Peek Vs Peak: What’s The Difference?

Understanding the difference between closely spelled and identical-sounding verbs peek vs peak isn’t so easy, so here’s a quick look at the difference.

Pop quiz: When you summit the top of a mountain and look out over the world, what are you standing on? And when you look over the edge of a blindfold while taking a swing at a piñata, what are you doing? If you’re not sure which verb – peek vs peak – to apply to the above sentences, then you’re not alone.

English grammar is well-known for its raft of homophones, words that sound the same but are spelled differently and have different meanings. (Or sometimes, even worse, spelled the same with different meanings. Ick!)

Luckily, with a little effort, you can absolutely sort through the noise and come out the other side with a solid understanding. Today, I’ll guide you through peak vs peek definitions and when to use them. We will even take a look at a bonus homophone, so jump on in.

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When to Use Peek

Peek vs peak

This is the word we use when talking about taking a quick look at Christmas presents or birthday presents. It’s also the word that forms the root of the game peek-a-boo, which we play with children.

In both circumstances, we are looking and behaving with some level of stealth, either not wanting to get caught for snooping, or pretending to disappear behind our hands with young kiddos.

No surprise, then, that Merriam-Webster defines peek as “to look furtively” or “to peer through a crack or hole or from a place of concealment — often used with in or out.” The word can also mean just a brief glance, as when you peek into a room or peek at the next chapter before closing your book.

When to Use Peak

Peek vs peak
Probably the most famous use of the word “peak” in the English language is in reference to Mt. Everest

Merriam-Webster defines the word peak as “the top of a hill or mountain ending in a point” or, similarly, as “a prominent mountain usually having a well-defined summit.” In either case, think mountains and mountain climbing. Probably the most famous use of the word “peak” in the English language is in reference to Mt. Everest, the tallest mountain in the world.

As with any word in English, though, there are other definitions, including:

  • Shapes resembling mountains, as when you beat eggs whites to stiff peaks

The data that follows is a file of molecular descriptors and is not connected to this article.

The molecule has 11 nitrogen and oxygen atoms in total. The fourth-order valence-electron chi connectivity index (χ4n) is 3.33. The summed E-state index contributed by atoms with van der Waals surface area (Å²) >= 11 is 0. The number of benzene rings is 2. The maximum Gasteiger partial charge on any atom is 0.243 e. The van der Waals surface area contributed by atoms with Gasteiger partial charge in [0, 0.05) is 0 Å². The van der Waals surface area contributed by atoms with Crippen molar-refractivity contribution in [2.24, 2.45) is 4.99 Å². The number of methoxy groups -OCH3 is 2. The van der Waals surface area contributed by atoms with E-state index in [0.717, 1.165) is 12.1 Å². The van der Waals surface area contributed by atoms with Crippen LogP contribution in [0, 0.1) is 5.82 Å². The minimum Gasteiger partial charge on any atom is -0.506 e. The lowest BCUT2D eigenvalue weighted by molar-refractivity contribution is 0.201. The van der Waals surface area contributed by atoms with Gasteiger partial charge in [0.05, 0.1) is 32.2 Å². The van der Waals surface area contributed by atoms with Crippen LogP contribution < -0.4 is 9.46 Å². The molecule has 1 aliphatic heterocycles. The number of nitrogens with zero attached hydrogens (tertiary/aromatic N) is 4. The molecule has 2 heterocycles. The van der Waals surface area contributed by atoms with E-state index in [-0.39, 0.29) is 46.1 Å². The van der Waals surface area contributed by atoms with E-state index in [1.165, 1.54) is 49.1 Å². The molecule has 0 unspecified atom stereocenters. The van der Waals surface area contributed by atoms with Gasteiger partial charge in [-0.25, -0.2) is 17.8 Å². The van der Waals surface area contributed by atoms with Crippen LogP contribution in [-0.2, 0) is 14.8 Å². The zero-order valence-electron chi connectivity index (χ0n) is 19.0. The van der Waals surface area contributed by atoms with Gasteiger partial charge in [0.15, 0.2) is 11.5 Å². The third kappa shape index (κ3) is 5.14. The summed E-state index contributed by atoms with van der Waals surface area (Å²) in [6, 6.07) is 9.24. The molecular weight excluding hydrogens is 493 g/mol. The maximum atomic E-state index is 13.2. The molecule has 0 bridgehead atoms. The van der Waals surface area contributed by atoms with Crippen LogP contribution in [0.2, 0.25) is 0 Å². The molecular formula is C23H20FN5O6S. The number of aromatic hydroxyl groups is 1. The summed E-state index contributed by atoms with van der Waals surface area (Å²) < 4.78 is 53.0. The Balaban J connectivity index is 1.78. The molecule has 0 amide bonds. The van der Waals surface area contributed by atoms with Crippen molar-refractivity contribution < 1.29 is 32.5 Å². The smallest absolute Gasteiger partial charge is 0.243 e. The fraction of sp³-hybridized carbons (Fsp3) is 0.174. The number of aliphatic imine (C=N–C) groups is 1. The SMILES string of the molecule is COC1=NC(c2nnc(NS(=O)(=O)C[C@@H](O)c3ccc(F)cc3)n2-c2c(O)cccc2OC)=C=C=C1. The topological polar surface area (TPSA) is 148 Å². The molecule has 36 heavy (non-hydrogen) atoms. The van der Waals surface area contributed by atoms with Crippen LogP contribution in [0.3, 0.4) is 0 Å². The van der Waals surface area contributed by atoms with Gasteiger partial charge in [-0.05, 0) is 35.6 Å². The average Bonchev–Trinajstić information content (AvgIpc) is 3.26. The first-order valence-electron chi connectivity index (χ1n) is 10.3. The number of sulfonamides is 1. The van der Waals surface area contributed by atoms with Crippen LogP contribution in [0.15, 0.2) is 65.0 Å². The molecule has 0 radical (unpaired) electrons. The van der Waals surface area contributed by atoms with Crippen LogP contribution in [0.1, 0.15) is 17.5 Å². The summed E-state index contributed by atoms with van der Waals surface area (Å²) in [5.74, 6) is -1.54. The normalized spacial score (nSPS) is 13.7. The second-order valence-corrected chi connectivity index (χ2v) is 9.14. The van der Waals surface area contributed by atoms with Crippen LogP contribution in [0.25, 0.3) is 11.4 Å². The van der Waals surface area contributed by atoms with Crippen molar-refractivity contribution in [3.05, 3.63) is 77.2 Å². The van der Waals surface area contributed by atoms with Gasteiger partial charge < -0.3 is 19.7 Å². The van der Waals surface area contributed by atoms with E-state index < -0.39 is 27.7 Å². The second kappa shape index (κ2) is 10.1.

• Parts of ships
  • Projecting pieces of garments
  • A career or interpersonal achievement

… or even a turn of phrase, such as “widow’s peak,” which is the hair pattern common to balding men in which a triangle juts down toward the middle of the forehead.

Nouns Vs Verbs

A quick rule of thumb is that peek is almost always a verb – an action word – whereas peak is almost always a noun – a person, place or thing. However, this isn’t always the case. There are two main cases in which they reverse parts of speech:

  1. When you “take a peek,” the latter word is a noun.
  2. When you “peak,” you hit your highest point, whether that’s physical fitness, career or talent.

Don’t assume that if you see these words as a different part of speech, the spelling is necessarily wrong. Try to get to the meaning of them. Even as a noun, “peek” still means looking; even as a verb, “peak” still means that highest point.

What About the Word “Pique”?

Muddying the waters even more, we’ve got a fun additional homophone! The word “pique” comes from French, and it operates both as a noun and a verb.

As a noun, it means a feeling of irritation. You might say, “she left in a fit of pique.”

As a verb, it means to irritate or to generate interest. Likely you’ve heard the phrase “piqued her interest” or “piqued his anger.” Pique is therefore a causative verb that means something happens following its use.

The Final Word on Peek Vs Peak

Feeling run down by all these confusing words? Not sure what’s English and what’s French? Which you had a way to sort out commonly confused words in your writing, for school or work?

There are grammar apps out there that you can use, or you can save this page for easy reference until you’re more familiar with the uses and spellings of each of these words. Don’t worry, you’ll get there soon with enough practice, so keep at it. If you liked this post, you might be interested in our palate vs. pallette guide.

FAQs About Peek Vs Peak

Is sneak peek accurate?

Yes, sneak peek is accurate. You’ll know because while the two words rhyme, they should have different vowel arrangements in their middles. It’s tempting to spell the second-word “peak” to make it look exactly like the first, but if you can remember that it should look different, you’re golden.

How can I remember peek vs peak easily?

There are two little mental devices you can use to remember the difference between peek and peak. 1. Peek means looking and it has two of the same letter in the middle, like eyes.
2. Peak means the top of a hill or mountain and has a letter A in it, which is peaked in its capital form.

Either of these or both will point you in the right direction if you’re stuck!

Is there any trick for remembering pique?

Try keeping the phrase “fit of pique” in mind. Both “fit” and “pique” have the letter I in them, as does “interest.” Make sure when you’re talking about piquing interest or having a fit of pique that you use the spelling with an I, and you’ll be fine!

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  • Nicole Harms has been writing professionally since 2006. She specializes in education content and real estate writing but enjoys a wide gamut of topics. Her goal is to connect with the reader in an engaging, but informative way. Her work has been featured on USA Today, and she ghostwrites for many high-profile companies. As a former teacher, she is passionate about both research and grammar, giving her clients the quality they demand in today's online marketing world.